It’s good to be a King.

Not quite as famous as fellow blues guitarist B.B. King (no relation), Albert King has, nevertheless, had an incredible impact on blues music, blues guitar, and by extension, rock and roll too. Many of the leading artists in both genres have praised him as a remarkably important influence. When it came to guitar playing, he was a top-notch soloist with both an original style and unique tone. And more than anything, it was the passion, musicianship, and dedication that Albert King brought to the blues that makes him one of the most important blues musicians, well, ever. So let us look at the incredible life and work of this wonderful blues musician.

Albert King with Lucy

Image by Lionel DeCoster

Albert King, born as Albert Nelson, was born on April 25, 1923. While growing up, he sang for a church gospel group, where his father also played guitar. He was one of 13 children, and had to help the family by picking cotton in Arkansas, where his family moved when he was 8. As a child he built his own cigar box guitar and taught himself how to play it. His backwards left handed approach lead him to learn to bend strings by pulling them down rather than pushing them up.

Initially he played music with gospel groups, but once he heard the deep feeling blues of such figures as Blind Lemon Jefferson and Lonnie Johnson, he gave up gospel and fully pursued his passion for the blues. He earned the nickname “The Velvet Bulldozer”, as one of his odd jobs while pursuing music was operating a bulldozer, and because he had such a smooth vocal style.

After meeting blues bass and lyrical legend Willie Dixon in 1953, Dixon helped arrange an audition for Albert King at Parrot Records. This lead to the recording of his first sides, and they sold moderately well. He moved to St. Louis in 1956, where he would eventually begin playing his famous 1958 Gibson Flying V. King named the guitar Lucy. He soon scored a record deal with Bobbin Records, with whom he recorded the single “Don’t Throw Your Love on Me So Strong”. The song was released in 1961 by another record label who leased the song, King Records, and it became a hit, reaching #14 on the R&B charts.

In 1966, Albert King scored a record deal with the legendary label Stax Records after moving to Memphis, Tennessee. King was now on the road to blues superstardom. The Stax records were recorded with the famous Booker T. & the MG’s backing band. This infused his music with a soulful sound that helped pave the way for his crossover success. King would soon score his biggest hit with the blues classic “Born Under a Bad Sign”, written by Booker T. Jones and William Bell.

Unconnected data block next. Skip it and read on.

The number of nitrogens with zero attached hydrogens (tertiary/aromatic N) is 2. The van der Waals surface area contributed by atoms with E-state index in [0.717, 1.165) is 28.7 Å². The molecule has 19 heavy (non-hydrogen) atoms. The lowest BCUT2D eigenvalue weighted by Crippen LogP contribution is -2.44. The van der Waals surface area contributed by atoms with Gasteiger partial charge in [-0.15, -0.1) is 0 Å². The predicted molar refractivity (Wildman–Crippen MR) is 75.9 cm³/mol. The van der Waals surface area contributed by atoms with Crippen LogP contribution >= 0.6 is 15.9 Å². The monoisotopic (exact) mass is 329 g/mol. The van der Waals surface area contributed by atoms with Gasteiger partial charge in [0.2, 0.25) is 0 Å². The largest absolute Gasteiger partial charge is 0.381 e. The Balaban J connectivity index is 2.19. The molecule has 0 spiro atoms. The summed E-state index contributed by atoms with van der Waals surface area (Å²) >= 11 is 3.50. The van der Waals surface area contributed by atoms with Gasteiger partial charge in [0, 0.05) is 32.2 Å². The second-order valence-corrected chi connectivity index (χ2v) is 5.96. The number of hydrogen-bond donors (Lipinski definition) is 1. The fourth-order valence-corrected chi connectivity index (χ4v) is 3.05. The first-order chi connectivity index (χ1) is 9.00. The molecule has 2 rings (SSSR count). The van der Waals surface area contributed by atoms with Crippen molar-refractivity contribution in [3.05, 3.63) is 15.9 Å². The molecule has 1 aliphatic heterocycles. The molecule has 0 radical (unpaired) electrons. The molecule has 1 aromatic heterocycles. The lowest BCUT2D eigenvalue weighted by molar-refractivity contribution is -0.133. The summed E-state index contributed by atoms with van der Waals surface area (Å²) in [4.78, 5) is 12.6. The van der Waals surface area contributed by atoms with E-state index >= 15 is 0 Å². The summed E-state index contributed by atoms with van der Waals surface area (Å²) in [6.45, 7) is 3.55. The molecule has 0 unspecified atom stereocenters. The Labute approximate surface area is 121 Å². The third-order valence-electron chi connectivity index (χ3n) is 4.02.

Albert King

Photo by Grant Gouldon

“Born Under a Band Sign”, Albert King’s signature song, was recorded on May 17, 1967 at Stax Studios in Memphis, Tennessee. Writer William Bell handled the deft lyrics and Booker T. Jones composed the music. On the lyrics, Bell has said, “We needed a blues song for Albert King … I had this idea in the back of my mind that I was gonna do myself. Astrology and all that stuff was pretty big then. I got this idea that [it] might work.” Bell used the astrological theme to convey the bad luck of the singer in his lyrics, for example:

 

“Born under a bad sign.
I’ve been down since I began to crawl.
If it wasn’t for bad luck,
I wouldn’t have no luck at all.

Bad luck and trouble’s my only friend,
I’ve been down ever since I was ten.”

 

Jones came up with the hypnotizing bass and guitar groove that propels the song, augmented by mimetic horn riffs from The Memphis Horns. The song was considered a hit, reaching #49 on the Billboard R&B charts. “Born Under a Bad Sign” received the cover treatment from a variety of significant artists, including stars like Cream on their Wheels of Fire album, Paul Butterfield, Robben Ford, Jimi Hendrix, Etta James, Paul Rodgers, Koko Taylor with Buddy Guy, Big Mama Thornton – and even Homer Simpson from the beloved cartoon The Simpsons. Each of the song’s writers also recorded their own version of the tune. 


“Born Under a Bad Sign” helped give Albert King the crossover power he needed to play to rock and roll audiences in addition to traditional fans of the blues. A show that Albert King played at Bill Graham’s Fillmore Auditorium, where he often appeared, was recorded and released as the live album Live Wire/Blues Power. The album was extremely influential to Jimi Hendrix, Eric Clapton and Stevie Ray Vaughan, as well as to other figures in blues and rock including Robbie Robertson of The Band and Gary Moore of Skid Row and Thin Lizzy.

Two days after playing his final gig, which took place in Los Angeles on December 19 1992, King passed away from a heart attack. Many honors have been bestowed on the legendary blues star, including induction in the Blues Hall of Fame, and Born Under a Bad Sign and Live WireBlues Power have been honored as Classics of Blues Recordings. Other artists that have been influenced by his passionate music include The Doors, Mick Taylor, Derek Trucks, Warren Haynes, and Albert Collins. Ultimately, Albert King, a literally big man in height and stature, stands quite tall in the annals of the blues as well as being a cruicial rock and roll influencer. I guess he wasn’t born under such a bad sign after all.

-Brian Reiser
J&R Adventures

Image Credit: Lionel Decoster

Image Credit:  Grant Goulder

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